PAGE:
Breed Association NSIP Contact
and Data Coordinator
18235 Wildlife Road
Fayetteville, AR 72701
A Breed Whose Time Has Come
Katahdin are an improved breed of hair sheep, the first hair breed to meet North American industry standards for carcass quality. They are hardy, adaptable, low maintenance sheep that is naturally tolerent of climateic extremes and is ideal for pasture lambing and grass/foragebased management systems. They are medium-sized and efficient, bred for utility and for production in a variety of management systems. Ewes have exceptional mothering ability and lamb easily; lambs are born vigorous and alert. They do not produce a fleece and therefore do not require shearing. One of the most outstanding characteristics of the Katahdin is its natural resistance to internal parasites.
They do not produce a fleece and therefore do not require shearing.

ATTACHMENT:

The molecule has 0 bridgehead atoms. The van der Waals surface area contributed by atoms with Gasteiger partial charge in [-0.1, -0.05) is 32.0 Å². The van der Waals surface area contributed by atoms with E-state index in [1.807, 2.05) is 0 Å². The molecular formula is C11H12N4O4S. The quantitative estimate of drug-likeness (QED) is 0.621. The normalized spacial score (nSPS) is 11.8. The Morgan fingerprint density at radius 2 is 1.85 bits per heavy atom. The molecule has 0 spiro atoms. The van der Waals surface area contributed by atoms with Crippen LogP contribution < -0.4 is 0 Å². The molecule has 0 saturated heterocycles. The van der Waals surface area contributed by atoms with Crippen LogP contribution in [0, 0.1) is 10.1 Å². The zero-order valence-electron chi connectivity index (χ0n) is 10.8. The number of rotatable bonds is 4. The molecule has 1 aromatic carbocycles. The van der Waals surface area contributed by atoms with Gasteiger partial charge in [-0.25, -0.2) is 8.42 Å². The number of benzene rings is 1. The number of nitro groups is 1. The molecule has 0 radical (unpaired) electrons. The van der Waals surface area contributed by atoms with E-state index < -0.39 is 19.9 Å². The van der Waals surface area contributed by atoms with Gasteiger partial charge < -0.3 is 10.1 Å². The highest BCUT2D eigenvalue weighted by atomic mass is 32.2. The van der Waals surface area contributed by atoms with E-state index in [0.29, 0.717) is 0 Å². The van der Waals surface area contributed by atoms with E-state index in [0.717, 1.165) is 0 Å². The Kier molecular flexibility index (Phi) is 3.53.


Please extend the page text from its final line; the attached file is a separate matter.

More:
Katahdin Hair Sheep International (KHSI) breeder organization and registry was incorporated in 1985. The Katahdin is one of the most popular breeds of registered sheep in the U.S.
The Katahdin breed originated at the Piel Farm in north central Maine where Michael Piel was an innovator and “amateur geneticist” who enjoyed raising livestock. His first intentions related to establishing a sheep enterprise were to use sheep to graze power lines instead of spraying or mowing the vegetation. He then developed other ideas on how to employ sheep for land management.
Piel imported “African Hair Sheep,” as they were called then, to Maine from St. Croix in November 1957. All were less than a year of age, born triplets, unrelated for many generations, and woolless with woolless siblings. One female was tan in color, the others were white. The ram lamb, “King Tut,” was used for breeding a handful of ewes, including Tunis, Southdown, Hampshire, Suffolk, and the “African” ewe lambs. From this point on, crosses of many breed combinations (including Cheviots and other “Down” breeds), were made as Piel tried to determine what would create the type of ewe he was looking for. He was particularly selecting for hair coat, meat-type conformation, high fertility, and flocking instinct.
In the early 1970s, Piel felt he had come close to his goal of a “meat sheep that did not require shearing.” He selected from his large flock approximately 120 of the best ewes and called them “Katahdin” sheep after Mt. Katahdin, the highest peak in the state of Maine.